The sharp-eyed amongst you might have noticed something else about the picture above. Got it yet? No, well the trick of placing washers under the slingshot plastics to prevent chipping has been implemented on this game. It may be that the Casino staff have done this, but here's hoping that it's a Stern policy.

I said at the start of this review that there was another element of the game as yet unfinished. If you achieve a high score or grand champion score then the usual "Enter Initials" display comes up but instead of you the getting to select the letters, you get a repeated "Game Over" animation. The game is taking your letters, you just can't see it. Unfortunately, the usual Sega/Stern letter entry is not very reliable in moving between letters so you can't rely on getting the correct letter for the appropriate number of button presses. I ended up with "WJLCXZZZZZ" or something similar. Still, it's probably some Polish player's real name.

That unreliability in changing letters has been with Stern/Sega for ages and is really in need of a revamp folks. Similarly, in this game the flipper control of the lit rollover lanes was also unreliable especially when the game was busy doing some other effect.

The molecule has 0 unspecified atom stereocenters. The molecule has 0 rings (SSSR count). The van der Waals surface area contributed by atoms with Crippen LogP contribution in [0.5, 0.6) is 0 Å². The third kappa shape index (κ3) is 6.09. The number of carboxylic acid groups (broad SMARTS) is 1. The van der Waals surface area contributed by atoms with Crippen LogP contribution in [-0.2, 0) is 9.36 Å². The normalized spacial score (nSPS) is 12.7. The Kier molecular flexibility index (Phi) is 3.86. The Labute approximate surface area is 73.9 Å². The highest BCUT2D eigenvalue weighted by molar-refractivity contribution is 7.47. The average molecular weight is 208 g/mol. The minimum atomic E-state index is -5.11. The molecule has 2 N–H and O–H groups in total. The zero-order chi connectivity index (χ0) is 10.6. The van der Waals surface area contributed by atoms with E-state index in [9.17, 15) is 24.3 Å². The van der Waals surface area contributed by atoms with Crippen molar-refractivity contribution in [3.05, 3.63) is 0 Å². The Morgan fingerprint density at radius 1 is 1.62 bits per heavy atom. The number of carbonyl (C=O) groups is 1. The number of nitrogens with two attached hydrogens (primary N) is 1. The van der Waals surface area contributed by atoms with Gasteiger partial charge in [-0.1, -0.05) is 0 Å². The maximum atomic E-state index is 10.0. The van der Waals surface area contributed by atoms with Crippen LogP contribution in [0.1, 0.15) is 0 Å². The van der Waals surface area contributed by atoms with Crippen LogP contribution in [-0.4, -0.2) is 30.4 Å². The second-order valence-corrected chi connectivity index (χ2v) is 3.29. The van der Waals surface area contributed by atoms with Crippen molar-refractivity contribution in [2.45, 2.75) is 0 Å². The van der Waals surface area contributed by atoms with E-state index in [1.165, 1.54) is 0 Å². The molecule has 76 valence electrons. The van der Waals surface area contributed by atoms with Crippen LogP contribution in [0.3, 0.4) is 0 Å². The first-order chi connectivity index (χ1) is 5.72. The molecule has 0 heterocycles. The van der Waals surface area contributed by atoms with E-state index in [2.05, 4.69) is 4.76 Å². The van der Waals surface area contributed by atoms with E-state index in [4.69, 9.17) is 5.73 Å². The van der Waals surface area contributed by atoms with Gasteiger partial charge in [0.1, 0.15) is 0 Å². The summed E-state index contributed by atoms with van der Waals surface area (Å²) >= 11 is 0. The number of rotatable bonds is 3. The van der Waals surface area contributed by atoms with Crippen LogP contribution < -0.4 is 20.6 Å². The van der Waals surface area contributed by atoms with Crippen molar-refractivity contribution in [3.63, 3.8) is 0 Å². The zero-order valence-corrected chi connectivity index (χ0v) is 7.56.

In conclusion then, SS is a good updating of the Eight Ball Deluxe theme. The game is bright and friendly with good marking of the required shots. The 8 and 9 ball shots could do with clarifying though. John Youssi's artwork brings a breath of fresh air to the familiar Sega look.

It's not a deep game and defeating Jeanette Lee isn't all that difficult (it was done by the 4th game) but despite that there's plenty to keep the experienced players happy. The game positively encourages nudging with plenty of rubber around the lower half of the playfield and some strange outlanes that provide the possibility of recovering balls that look destined to drain through a little judicious shaking of the game (where permitted).

Certainly a marked improvement over SX which wasn't bad in itself. Keep up the good work folks.